Imagine, adding "energy" to the long-standing formula of key expenses—principal, interest, taxes, and insurance—to calculate how much money someone could potentially borrow from a bank to buy a home.

Imagine, a home's ability to capture savings in heating and cooling and electricity costs factoring into that house's relative value—including location, square footage, and other comps—in an appraisal for resale.

These two principles are what's driving Congress to consider changing laws around housing finance that could cause people, home builders, remodelers, and the real estate industry to change the way they think about "green" and "sustainable" home building.

Tomorrow, the conversation around the economics of affordable, green residential real estate construction changes:

Wednesday, October 19, at 2:00 PM ET,U.S. Senators Michael Bennet (D-CO) and Johnny Isakson (R-GA) will announce the introduction of a bill that would enable better mortgage underwriting, encourage investments in residential energy improvements, and reduce home energy bills. The Senators will be joined by Ross Eisenberg, Counsel on Environment and Energy at the U.S. Chamber of Commerce; Philip Henderson, Senior Financial Policy Specialist at the Natural Resources Defense Council; and a representative from the Appraisal Institute.

Under the Sensible Accounting to Value Energy (SAVE) Act, federal mortgage loan agencies would consider a homeowner’s expected energy costs when determining the homeowner’s ability to make monthly mortgage payments. The average homeowner spends more than $2,000 each year on energy costs – more than on either real estate taxes or home insurance, both of which are regularly accounted for in mortgage underwriting. The SAVE Act would address this blind spot, giving a more complete picture of the costs of homeownership and borrowers’ capacity to service debt. It would also enable homeowners to finance cost-effective home energy upgrades as part of their traditional mortgage, lowering their utility bills and creating consumer demand for energy-efficient homes and home improvements. The SAVE Act is predicted to create 83,000 new jobs in construction, renovation and manufacturing.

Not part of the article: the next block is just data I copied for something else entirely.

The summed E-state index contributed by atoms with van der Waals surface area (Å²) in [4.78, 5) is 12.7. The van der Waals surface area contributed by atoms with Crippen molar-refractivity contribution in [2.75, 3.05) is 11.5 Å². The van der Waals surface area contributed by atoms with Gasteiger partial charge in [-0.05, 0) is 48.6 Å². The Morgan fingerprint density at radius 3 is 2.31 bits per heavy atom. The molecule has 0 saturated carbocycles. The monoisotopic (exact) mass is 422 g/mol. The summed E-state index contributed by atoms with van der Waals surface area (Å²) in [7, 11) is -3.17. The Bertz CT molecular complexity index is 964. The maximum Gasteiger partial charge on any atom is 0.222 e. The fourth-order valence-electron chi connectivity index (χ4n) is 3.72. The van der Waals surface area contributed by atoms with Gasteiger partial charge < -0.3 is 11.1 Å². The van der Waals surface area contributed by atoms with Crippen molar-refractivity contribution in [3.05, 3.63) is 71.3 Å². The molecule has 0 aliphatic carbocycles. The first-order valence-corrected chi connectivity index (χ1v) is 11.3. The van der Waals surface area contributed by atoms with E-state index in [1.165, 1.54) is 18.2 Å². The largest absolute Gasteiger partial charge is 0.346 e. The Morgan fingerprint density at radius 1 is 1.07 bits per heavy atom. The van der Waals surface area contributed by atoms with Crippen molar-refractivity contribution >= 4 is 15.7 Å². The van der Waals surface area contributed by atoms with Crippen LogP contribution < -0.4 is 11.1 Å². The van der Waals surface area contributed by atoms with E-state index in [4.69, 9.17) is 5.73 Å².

The bill has support from a broad and diverse coalition of real estate, business, building trade and conservation groups that will also attend the announcement. Groups in support of the SAVE Act range from the National Association of Manufacturers and the U.S. Chamber of Commerce to the Natural Resources Defense Council and the Alliance to Save Energy.

The Leading Builders of America, which has backed this initiative for more than 18 months, has started up a site called, aimed at "defending policies that encourage responsible homeownership."